Mental health is a recognition of our psyche and our psychological wellness. It is a way of looking at the conditions of the mind and relating to the mind. And when we look at the psyche, we also need to consider the health of the mind. In an acknowledgement of our state of mind, we will understand and have an awareness of our mental health.

In the same way, as we take care of our physical health, the body. We would ensure that we get enough sleep, eat well, exercise and have adequate rests. It is now becoming more apparent that we would benefit from taking care of our mental health, the mind. It would ensure that we are mindful of reducing stress tension on the grey areas of the brain, improving planning, helping with problem-solving abilities, and enhancing concentration and mental clarity.

As a therapist, I work with clients to connect the body, feelings and mind to promote wholeness within an individual. However, in this month’s blog, I want to address the mental aspect of wellness and to be more aware of your mental health.

Mental health has been a challenge that has recently spiked on the global scale since the pandemic. It has long been a part of Western societies since the birth of psychiatry, and possibly longer than that. Mental disturbances are a challenge that poses psychological and physical discomfort in the individual. Mental disturbances can range from worrying about your loved ones to concern for their safety and welfare. It is any disturbances that are constructed in the mind. The longer we are exposed to these disturbances, the more problem it poses on our mental health. Thus, our mental wellness depends on the way we think and how we construct our inner world.

Not only that, there are some judgements towards people with mental health issues as well. There are also prejudices or preconceived ideas that people may have towards someone with mental health problems, not necessarily based on reasons or experiences. These individuals’ subjective experiences can often do more harm than good to any person experiencing mental illness or disorder. Within the awareness of mental health problems, I will also address the stigma behind mental health awareness.

To understand mental health further, I want to begin by highlighting the four primary types of mental illnesses. They include:

  • Anxiety disorders such as panic disorder, obsessive-compulsive disorder, extreme fears and phobias.
  • Depressive disorders such as depression, bipolar disorder and mood disorder.
  • Personality disorders such as maladaptive behaviour, self-defeating and self-destructive behaviour.
  • Psychotic disorders such as schizophrenia and psychosis.

These four major types of mental illnesses extend to other psychological conditions, potentially leading to poor mental health, especially over a long period of suffering. Our mental wellness includes all aspects of the mind, including our thinking, thought processes, the mental construct, perception, psychological framework, and social wellbeing.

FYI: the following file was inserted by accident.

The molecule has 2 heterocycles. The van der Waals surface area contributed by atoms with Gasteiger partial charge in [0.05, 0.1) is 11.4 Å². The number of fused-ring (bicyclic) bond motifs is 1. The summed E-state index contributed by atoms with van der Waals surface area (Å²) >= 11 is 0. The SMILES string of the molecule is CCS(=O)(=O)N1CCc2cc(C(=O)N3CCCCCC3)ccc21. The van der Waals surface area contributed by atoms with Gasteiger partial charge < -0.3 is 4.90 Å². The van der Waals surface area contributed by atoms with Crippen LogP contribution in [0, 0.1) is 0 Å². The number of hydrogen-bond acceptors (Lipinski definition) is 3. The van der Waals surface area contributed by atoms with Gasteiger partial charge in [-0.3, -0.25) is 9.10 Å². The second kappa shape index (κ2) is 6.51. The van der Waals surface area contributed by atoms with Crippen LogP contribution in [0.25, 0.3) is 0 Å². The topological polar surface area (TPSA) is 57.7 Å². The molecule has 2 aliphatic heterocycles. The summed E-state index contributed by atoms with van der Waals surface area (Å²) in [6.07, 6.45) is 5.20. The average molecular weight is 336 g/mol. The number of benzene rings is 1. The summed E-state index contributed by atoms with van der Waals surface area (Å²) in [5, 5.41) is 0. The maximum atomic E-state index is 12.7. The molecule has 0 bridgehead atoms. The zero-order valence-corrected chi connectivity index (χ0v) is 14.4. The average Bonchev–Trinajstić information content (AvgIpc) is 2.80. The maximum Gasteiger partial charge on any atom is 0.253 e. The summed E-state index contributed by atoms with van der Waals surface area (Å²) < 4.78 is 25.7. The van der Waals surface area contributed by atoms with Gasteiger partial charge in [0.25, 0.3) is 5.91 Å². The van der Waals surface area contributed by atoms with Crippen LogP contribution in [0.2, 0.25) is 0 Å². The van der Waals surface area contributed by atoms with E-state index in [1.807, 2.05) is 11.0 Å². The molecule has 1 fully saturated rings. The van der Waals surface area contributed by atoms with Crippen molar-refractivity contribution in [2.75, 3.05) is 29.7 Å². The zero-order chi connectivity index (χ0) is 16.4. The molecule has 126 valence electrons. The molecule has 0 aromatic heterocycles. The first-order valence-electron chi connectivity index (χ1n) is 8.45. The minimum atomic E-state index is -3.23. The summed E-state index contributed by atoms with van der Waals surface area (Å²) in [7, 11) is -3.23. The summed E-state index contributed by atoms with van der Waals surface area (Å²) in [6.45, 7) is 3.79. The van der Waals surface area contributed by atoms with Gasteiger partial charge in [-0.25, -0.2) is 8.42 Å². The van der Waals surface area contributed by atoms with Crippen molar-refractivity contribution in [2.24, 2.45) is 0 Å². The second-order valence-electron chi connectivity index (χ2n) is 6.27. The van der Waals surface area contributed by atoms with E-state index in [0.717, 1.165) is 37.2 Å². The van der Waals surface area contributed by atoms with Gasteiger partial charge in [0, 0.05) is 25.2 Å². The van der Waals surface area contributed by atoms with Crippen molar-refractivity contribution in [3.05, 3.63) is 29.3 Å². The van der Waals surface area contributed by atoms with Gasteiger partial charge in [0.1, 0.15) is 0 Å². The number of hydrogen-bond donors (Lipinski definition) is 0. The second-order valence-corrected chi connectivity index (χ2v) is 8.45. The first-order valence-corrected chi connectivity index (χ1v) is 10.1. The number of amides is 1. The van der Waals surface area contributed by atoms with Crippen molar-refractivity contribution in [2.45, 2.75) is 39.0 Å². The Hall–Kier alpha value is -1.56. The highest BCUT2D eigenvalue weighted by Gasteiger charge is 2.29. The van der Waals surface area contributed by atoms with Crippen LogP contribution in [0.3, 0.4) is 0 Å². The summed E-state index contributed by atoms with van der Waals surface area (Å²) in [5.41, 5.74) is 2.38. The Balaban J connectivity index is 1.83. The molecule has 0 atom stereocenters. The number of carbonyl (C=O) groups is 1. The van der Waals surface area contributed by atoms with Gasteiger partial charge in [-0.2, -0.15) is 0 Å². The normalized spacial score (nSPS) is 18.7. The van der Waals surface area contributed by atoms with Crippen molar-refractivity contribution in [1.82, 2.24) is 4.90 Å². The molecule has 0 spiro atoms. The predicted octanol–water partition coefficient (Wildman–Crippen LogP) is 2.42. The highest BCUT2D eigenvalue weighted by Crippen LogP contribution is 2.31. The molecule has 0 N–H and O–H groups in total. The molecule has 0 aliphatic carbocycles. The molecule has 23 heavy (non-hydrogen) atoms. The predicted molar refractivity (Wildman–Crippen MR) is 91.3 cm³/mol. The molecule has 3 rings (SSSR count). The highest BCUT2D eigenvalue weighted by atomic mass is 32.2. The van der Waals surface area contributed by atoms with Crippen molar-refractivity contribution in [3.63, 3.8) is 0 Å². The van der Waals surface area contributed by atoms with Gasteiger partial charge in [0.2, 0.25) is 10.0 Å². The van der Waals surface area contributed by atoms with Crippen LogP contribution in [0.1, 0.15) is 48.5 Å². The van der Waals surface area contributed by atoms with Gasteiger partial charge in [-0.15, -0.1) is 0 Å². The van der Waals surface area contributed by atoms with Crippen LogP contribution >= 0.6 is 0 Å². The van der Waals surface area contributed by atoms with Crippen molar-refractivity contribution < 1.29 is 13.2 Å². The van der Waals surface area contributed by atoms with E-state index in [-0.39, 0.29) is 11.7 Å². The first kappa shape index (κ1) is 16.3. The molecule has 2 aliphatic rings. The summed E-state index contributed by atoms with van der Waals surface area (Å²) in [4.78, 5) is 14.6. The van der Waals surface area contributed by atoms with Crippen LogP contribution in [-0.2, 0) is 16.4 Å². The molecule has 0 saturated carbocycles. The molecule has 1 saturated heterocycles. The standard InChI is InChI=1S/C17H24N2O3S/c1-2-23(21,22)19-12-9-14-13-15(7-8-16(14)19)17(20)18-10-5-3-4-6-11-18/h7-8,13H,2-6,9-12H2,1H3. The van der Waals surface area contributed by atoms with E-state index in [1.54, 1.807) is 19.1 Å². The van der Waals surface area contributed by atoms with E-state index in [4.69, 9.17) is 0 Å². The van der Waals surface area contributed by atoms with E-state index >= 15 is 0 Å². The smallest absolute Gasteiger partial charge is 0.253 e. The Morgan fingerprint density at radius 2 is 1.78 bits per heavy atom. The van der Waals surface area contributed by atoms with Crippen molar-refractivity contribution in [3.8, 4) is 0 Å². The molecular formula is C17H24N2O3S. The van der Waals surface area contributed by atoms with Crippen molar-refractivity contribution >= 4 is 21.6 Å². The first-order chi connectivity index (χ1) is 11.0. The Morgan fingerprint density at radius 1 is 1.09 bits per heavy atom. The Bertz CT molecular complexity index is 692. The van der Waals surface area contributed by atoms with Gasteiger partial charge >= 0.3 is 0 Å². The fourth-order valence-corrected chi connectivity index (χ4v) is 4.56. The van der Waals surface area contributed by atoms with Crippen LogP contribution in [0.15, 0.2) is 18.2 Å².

The influences of those around us shaped our sense of Self. The conditioning and the way we were brought up will impact the mental aspect of our health. If we experienced a positive, nurturing, and supportive environment, we are likely to foster a healthy mental state. But, if our experience was negative, hostile and unsupportive, we are likely to have an adverse mental state. This can worsen our cognitive processes and further distort our inner view of the world.

“A negative mind will never give you a positive thoughts.” – Buddha.

Furthermore, when our mental being is fragile with a negative experiential outlook, we can become sensitive to experiences with others. As our feelings are heightened, our emotions might get the better of us. Before we become aware of our mental state, we have just control of our behaviour and action. As we internalised the external problem, we often conclude that we overreacted to a situation. However, that may not be the case. But, it is possible that, in the heat of the moment, our outburst was confused with it being exaggerated or misinterpreted as dramatic. As the individual suffering from mental health picks up these unhelpful cues, it can be read as insensitive or judgmental. This seemingly minor engagement can have a detrimental effect on a person with mental sensitivity.

Mental health awareness is the ability to develop compassion for ourselves and our mental construct as well as the mental capability of another. It is also about treating ourselves and others the way we would like to be treated. It is about watching our thoughts and thinking well of ourselves and others. Having an awareness of our thought processes give us realisation. In the realisation, we become compassionate with ourselves and how our mind works things out.

Here are my helpful tips on how to be more aware of your mental health wellbeing.

  • Watch your mental construct

Watch your internal self-talk. Watch how you talk to yourself, including the use of your language. Listen to how your mind makes sense of the situation, how you read things, and how it is constructed in your mental images.

For example, if you see yourself sitting in the waiting room, tapping your feet. The underlying observation might be that your behaviours indicated nervousness or impatience, depending on what follows your thoughts. Anxiety, for instance, is a construct that follows a set of behaviour and thought pattern.

  • Observe your inner feelings

“It is easier to see the faults in others and blame others than it is to look within and see our own faults.” – Buddha.